Hiker recounts horrific struggle for survival on icy N.H. ridge

Associated Press / September 15, 2008
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MERRIMACK, N.H. - Three months in the hospital gave James Osborne plenty of time to reflect on the mistakes that cost him a limb and a friend his life.

In February, Osborne, 37, and Lawrence "Fred" Frederickson kept hiking on Haystack Mountain even after the temperature dropped from the mid-20s to the low teens or single digits in about two minutes. They pressed on toward Mount Lincoln, then the wind changed and they got caught on an exposed ridge.

"It was like somebody flipped a switch, and a fan came on. The next thing you knew, we were standing in 70-miles-per-hour wind," Osborne recalled.

They didn't have the gear that could have saved Frederickson's life or spared Osborne from serious injury: no sleeping bags, no cellphones, no matches or materials to start a fire.

"We were so ill-prepared," Osborne said.

Frederickson, 55, of Sutton, died from exposure on the trail the next day as he and Osborne tried to hike back to safety after weathering the night in a narrow cave.

"If we had sleeping bags, we could have spent three days in there. We had enough munchie-type food, and we had enough water," Osborne said.

At daybreak, they dug themselves out of the cave. Frostbite began to appear on their faces. Time began to blur.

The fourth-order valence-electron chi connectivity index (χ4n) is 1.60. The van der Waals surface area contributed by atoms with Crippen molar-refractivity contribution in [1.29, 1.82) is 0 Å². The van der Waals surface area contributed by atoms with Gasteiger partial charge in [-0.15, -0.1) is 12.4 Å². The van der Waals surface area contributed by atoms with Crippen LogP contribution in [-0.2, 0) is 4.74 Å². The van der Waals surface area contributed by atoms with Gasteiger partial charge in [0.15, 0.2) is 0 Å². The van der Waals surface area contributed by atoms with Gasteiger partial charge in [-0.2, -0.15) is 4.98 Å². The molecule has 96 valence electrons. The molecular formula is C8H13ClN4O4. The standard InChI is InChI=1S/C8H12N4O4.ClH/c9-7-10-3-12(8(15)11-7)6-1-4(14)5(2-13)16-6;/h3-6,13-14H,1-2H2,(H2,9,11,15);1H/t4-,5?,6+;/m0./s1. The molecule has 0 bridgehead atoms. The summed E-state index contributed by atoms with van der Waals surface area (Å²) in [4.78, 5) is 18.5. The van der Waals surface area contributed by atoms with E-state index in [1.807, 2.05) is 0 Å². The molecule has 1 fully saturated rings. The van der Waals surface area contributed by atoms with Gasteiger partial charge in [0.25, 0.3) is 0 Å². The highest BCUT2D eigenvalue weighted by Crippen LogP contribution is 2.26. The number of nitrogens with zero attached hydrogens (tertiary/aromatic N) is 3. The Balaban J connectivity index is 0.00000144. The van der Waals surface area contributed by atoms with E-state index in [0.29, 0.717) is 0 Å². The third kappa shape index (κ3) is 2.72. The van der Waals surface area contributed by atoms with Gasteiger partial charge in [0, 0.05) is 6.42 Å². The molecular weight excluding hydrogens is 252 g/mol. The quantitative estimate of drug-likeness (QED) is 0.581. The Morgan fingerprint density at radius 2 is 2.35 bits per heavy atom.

"All these surreal things started happening," Osborne said. "Fred's hands got so cold he lost movement. He had gloves on, and the wind would catch them and pull the gloves off."

Osborne took off his backpack to get out an extra pair of gloves for Frederickson and then couldn't put his backpack on again because his arms were too cold to move backward.

About halfway back to Little Haystack Mountain, Frederickson's eyes had closed from frostbite. They stumbled along, Osborne in the lead with Frederickson's hand on his shoulder. Then Frederickson fell behind.

"At one point, I looked back, and he was curled up in a fetal position on his right side. I walked back to him," Osborne said.

Osborne told him, "Fred, you got to get up. You got to get up."

"As I walked away, I had this conscious thought, 'I'm 36 years old, and this is how I die,' " Osborne said. "Strangely enough, I was at peace with myself."

In his mind, he expressed his regrets for the mistakes he made in life, and for the mistakes made on the hike.

Rescuers found Osborne unconscious and barely alive.

The wind died down, and a Blackhawk helicopter was summoned to take Osborne to Littleton Hospital.

From there, Osborne spent months at Dartmouth-Hitchcock Medical Center and Health South in Concord.

In July, he returned to his job as general manager of a bus service that runs from Nashua to Boston. He's getting around on his prosthetic right leg and surgically rebuilt left foot, and hopes within a few weeks to walk without a cane.

He said he looks forward to getting back to skiing and hiking.

"The first hike I want to do is go back to Haystack to memorialize Fred in some way," Osborne said.

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